Studies 11 have proven that the basic concept of humanism is very closely related to the idea of constructivism. Humanism learning theory is solely based on people’s self-actualization. Self-actualization refers to the complete realization of a person’s potential. It describes the development of people’s abilities and appreciation for life. Researchers suggested that self-actualization is most important in the hierarchy of needs. It explains the brief moments when people feel all of their requirements are fulfilled.

Humanism mentions that one’s learning environment can either help to meet those needs or away from meeting those requirements. This specific learning theory is not about accomplishing particular learning goals. However, students or learners are at the center of this theory and teachers play the role of facilitators or coaches. The most common implication of humanism theory is by educators identifying the unique requirements of each student and motivating their academic and social development. Such classroom environments are the most beneficial and effective for students’ learning.

5. Social learning theory

Social learning theory was developed by Canadian psychologist Albert Bandura. This theory contains three primary elements. The first element mentions that people learn through their observations while the second one displays the importance of internal mental conditions in the learning process. The final element explains that learning doesn’t always result in a change of behavior. This learning theory suggests that people learn within a social context. This specific theory mentions three significant concepts that can facilitate the process of learning. The concepts include observational learning, imitation of attitudes/behavior/emotional reactions, and modeling. Social learning theory consists of four important mediational processes also such as retention, reproduction, attention, motivation.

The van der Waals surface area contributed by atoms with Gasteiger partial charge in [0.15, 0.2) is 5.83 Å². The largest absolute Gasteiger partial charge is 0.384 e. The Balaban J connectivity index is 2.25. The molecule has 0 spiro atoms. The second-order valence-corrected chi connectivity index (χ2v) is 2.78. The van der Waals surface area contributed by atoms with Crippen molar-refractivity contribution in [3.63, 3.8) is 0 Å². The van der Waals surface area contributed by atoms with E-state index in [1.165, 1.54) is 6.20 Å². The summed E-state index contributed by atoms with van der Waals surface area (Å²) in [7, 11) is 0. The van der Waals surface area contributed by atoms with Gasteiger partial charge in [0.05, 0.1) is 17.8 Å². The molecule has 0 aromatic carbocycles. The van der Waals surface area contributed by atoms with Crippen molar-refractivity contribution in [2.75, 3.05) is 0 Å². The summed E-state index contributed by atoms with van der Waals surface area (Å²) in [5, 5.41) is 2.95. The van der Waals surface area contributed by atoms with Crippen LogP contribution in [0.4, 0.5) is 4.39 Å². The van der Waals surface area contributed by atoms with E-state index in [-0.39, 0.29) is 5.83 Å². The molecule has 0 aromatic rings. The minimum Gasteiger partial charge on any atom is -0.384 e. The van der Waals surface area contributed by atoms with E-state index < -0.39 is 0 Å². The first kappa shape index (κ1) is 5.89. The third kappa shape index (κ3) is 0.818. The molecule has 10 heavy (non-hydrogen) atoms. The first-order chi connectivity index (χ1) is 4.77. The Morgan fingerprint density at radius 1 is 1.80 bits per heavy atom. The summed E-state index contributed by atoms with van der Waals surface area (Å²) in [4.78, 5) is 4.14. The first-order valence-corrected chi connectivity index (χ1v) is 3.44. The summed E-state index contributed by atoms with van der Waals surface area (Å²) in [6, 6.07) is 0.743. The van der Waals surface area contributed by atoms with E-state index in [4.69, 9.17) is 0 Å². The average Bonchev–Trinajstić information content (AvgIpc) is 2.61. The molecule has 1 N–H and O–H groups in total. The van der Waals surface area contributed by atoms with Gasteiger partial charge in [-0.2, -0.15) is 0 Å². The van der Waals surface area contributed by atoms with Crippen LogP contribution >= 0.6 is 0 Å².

• Retention: It refers to how well people remember the behavior.
  • Reproduction: It refers to the ability to perform the behavior.
  • Attention: It suggests the degree to which people notice the behavior.
  • Motivation: It refers to the will that can emulate the behavior.

The most common example of this theory is that children often imitate family members, cartoon characters, famous figures, or friends. There is a meaningful reward for perceiving such behavior that the children will perform at some point.

6. Connectivism theory

Behaviorism, cognitivism, and constructivism are the three most significant learning theories that hugely contribute to the creation of an instructional environment. These theories became dominant when learning was not associated with technology. Technology has become the everyday tool for people to reorganize how they communicate, learn, and most importantly live. Connectivism 12 is considered to be one of the newest educational learning theories. The basic concept of this theory suggests that people learn and grow when they start to form connections. The connections can be formed in various ways. People can form connections with each other or with their hobbies, goals, their roles, obligations in life, or with anything that influences learning.

It is inherently one of the future-focused theories. It focuses on the changing nature of knowledge acquisition in the digital age. Constructivism revolves around what a person already knows while Connectivism explains what a person needs to know. It reflects the scenario of the ever-changing digital landscape. One of the most common utilizations of this theory is by teachers helping students to make connections to things that influence and excite them, connections with each other or within peer groups. The effective use of digital media can form positive connections to learning.

7. Experimental theory